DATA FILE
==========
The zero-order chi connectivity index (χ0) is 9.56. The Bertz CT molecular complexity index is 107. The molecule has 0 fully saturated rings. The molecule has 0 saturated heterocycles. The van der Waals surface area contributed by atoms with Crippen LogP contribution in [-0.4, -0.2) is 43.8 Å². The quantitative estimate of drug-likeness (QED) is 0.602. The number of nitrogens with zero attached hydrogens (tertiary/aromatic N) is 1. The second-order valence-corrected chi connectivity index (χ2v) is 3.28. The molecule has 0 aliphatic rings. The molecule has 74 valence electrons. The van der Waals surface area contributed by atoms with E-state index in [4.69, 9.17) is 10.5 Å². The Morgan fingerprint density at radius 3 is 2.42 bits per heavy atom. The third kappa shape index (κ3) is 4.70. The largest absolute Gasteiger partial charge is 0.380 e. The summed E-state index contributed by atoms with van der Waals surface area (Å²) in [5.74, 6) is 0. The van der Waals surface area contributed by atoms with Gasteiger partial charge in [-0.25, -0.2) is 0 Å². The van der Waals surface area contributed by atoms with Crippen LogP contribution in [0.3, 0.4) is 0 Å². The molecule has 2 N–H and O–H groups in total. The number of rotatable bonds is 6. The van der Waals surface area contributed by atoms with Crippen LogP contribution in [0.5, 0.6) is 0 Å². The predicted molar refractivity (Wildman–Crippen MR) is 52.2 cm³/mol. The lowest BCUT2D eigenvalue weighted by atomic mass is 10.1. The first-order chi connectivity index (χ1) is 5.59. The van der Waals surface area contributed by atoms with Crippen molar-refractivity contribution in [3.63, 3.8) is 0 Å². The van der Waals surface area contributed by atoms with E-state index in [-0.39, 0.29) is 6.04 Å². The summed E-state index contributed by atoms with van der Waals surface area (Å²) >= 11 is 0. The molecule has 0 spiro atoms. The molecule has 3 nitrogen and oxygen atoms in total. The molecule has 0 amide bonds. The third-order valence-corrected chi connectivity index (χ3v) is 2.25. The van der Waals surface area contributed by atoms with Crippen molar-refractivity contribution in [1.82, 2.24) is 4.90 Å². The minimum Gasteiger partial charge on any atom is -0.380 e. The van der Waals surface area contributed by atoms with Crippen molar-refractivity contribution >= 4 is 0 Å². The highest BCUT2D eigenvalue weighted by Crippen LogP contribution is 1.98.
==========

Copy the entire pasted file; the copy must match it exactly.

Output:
The zero-order chi connectivity index (χ0) is 9.56. The Bertz CT molecular complexity index is 107. The molecule has 0 fully saturated rings. The molecule has 0 saturated heterocycles. The van der Waals surface area contributed by atoms with Crippen LogP contribution in [-0.4, -0.2) is 43.8 Å². The quantitative estimate of drug-likeness (QED) is 0.602. The number of nitrogens with zero attached hydrogens (tertiary/aromatic N) is 1. The second-order valence-corrected chi connectivity index (χ2v) is 3.28. The molecule has 0 aliphatic rings. The molecule has 74 valence electrons. The van der Waals surface area contributed by atoms with E-state index in [4.69, 9.17) is 10.5 Å². The Morgan fingerprint density at radius 3 is 2.42 bits per heavy atom. The third kappa shape index (κ3) is 4.70. The largest absolute Gasteiger partial charge is 0.380 e. The summed E-state index contributed by atoms with van der Waals surface area (Å²) in [5.74, 6) is 0. The van der Waals surface area contributed by atoms with Gasteiger partial charge in [-0.25, -0.2) is 0 Å². The van der Waals surface area contributed by atoms with Crippen LogP contribution in [0.3, 0.4) is 0 Å². The molecule has 2 N–H and O–H groups in total. The number of rotatable bonds is 6. The van der Waals surface area contributed by atoms with Crippen LogP contribution in [0.5, 0.6) is 0 Å². The predicted molar refractivity (Wildman–Crippen MR) is 52.2 cm³/mol. The lowest BCUT2D eigenvalue weighted by atomic mass is 10.1. The first-order chi connectivity index (χ1) is 5.59. The van der Waals surface area contributed by atoms with Crippen molar-refractivity contribution in [3.63, 3.8) is 0 Å². The van der Waals surface area contributed by atoms with E-state index in [-0.39, 0.29) is 6.04 Å². The summed E-state index contributed by atoms with van der Waals surface area (Å²) >= 11 is 0. The molecule has 0 spiro atoms. The molecule has 3 nitrogen and oxygen atoms in total. The molecule has 0 amide bonds. The third-order valence-corrected chi connectivity index (χ3v) is 2.25. The van der Waals surface area contributed by atoms with Crippen molar-refractivity contribution in [1.82, 2.24) is 4.90 Å². The minimum Gasteiger partial charge on any atom is -0.380 e. The van der Waals surface area contributed by atoms with Crippen molar-refractivity contribution >= 4 is 0 Å². The highest BCUT2D eigenvalue weighted by Crippen LogP contribution is 1.98.